When it comes to window treatments, less is more



With spring weather upon us, we’ll soon be opening windows and letting the sun shine in. As breezes set curtains fluttering, it’s the perfect time to consider window decor.

“Dressing windows is one of the most impactful ways to give any space a designer edge,” says Brian Patrick Flynn, an interior designer and founder of decordemon.com.

The freshest looks now, according to Flynn and interior designers Betsy Burnham and Mallory Mathison, are all about simplicity, softness and fuss-free design.

• SIMPLE HARDWARE: “The skinnier the rod, the fresher the room will look,” says Burnham, founder of Burnham Design in Los Angeles. “Just a skinny rod with tiny rings is all you need. It’s very graceful. … When I see 2-inch and 3-inch wooden rods and clunky rings now, it looks so dated.”

Atlanta-based Mathison agrees: “People are moving away from window treatments with cornices and valances.”

• SHEERS AND NATURALS: Mathison increasingly prefers to use sheer curtains on their own, rather than pairing them with thicker draperies. Adding a thin, organic cotton lining to a sheer curtain panel adds a bit of privacy, but keeps “that sort of flowy, gauzy look.”

• ONLY THE FABRIC YOU NEED: A few years ago, Burnham says, many designers favored piling on fabric to create dramatic windows. Today, there’s a

spare approach.

“We’re not swagging. There’s no puddling of fabric on the floor anymore,” she says. Now, it’s best for fabric to “just kiss the floor.”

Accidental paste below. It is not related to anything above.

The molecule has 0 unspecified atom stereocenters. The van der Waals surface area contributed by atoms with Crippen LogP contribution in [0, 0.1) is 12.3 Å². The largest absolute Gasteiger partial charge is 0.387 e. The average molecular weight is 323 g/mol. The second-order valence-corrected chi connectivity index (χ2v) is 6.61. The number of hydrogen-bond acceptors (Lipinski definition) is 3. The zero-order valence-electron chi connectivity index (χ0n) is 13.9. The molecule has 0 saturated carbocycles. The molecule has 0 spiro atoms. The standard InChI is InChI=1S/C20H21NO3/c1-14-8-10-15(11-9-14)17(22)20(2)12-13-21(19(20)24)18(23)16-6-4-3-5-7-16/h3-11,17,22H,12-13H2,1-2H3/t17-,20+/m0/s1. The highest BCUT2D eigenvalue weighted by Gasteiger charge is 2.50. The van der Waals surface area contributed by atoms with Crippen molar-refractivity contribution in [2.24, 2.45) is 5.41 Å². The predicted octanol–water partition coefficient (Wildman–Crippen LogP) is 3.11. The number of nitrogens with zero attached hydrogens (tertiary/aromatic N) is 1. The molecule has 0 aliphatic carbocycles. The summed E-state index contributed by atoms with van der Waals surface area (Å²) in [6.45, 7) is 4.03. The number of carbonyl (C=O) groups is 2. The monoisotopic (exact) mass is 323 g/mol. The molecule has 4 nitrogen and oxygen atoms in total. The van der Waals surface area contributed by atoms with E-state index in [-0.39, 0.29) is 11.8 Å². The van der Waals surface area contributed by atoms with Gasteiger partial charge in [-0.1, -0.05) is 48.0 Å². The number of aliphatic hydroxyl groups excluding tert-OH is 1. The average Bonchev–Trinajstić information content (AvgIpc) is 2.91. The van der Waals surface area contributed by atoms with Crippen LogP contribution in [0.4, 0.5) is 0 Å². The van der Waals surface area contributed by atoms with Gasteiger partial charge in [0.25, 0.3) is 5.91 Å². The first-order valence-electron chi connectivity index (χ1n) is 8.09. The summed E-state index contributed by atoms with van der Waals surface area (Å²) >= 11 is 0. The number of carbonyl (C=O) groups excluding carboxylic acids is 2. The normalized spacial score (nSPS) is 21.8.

The same rule goes for Roman shades: “A simple, pleated style, not too much fabric” has become more popular than billowing shades.

• CUSTOM LOOK FOR LESS: It’s increasingly easy to get the look of made-to-order window treatments without the cost. All three designers suggest buying pre-packaged curtain panels, then having them custom lined and hemmed.

“I stick with linen and cotton,” says Flynn, “then drop them off to a seamstress to be lined so they hang nicely.” Or buy several yards of fabric and have a seamstress make simple panels, rather than having curtains done by a custom window treatment retailer.

If you prefer shades to curtains, Mathison says to apply the same strategy: Buy a plain white cotton Roman shade, she says, then attach a flat ribbon trim across the bottom border or even a cotton pompom fringe for a child’s room. The look is simple and clean, and the expense minimal, but you’ve added a dash of color and texture.

• SUBTLE PATTERNS: Patterns aren’t out of style, but these designers suggest deploying them strategically.

“There are a lot of sheers now that have a subtle pattern in them, a tone-on-tone stripe or wavy design that adds a little bit of interest,” Mathison says.

Burnham sometimes favors that approach, bringing in pattern through texture rather than color: “It’s nice to find a rougher linen, just not a plain flat cotton,” she says.

Subtler patterns work especially well in a bedroom, Burnham says, “where it’s nice to have something calmer. In your dining room you can indulge your alter ego, and go a little crazier.”  

• DON’T FORGET STRATEGY: For all their decorating value, window treatments of course have practical purposes. Draperies and shades can mask old windows, buying you time before you need to replace them.

They can also block excess light, keep warmth from escaping through drafty windows and block sound from outdoors.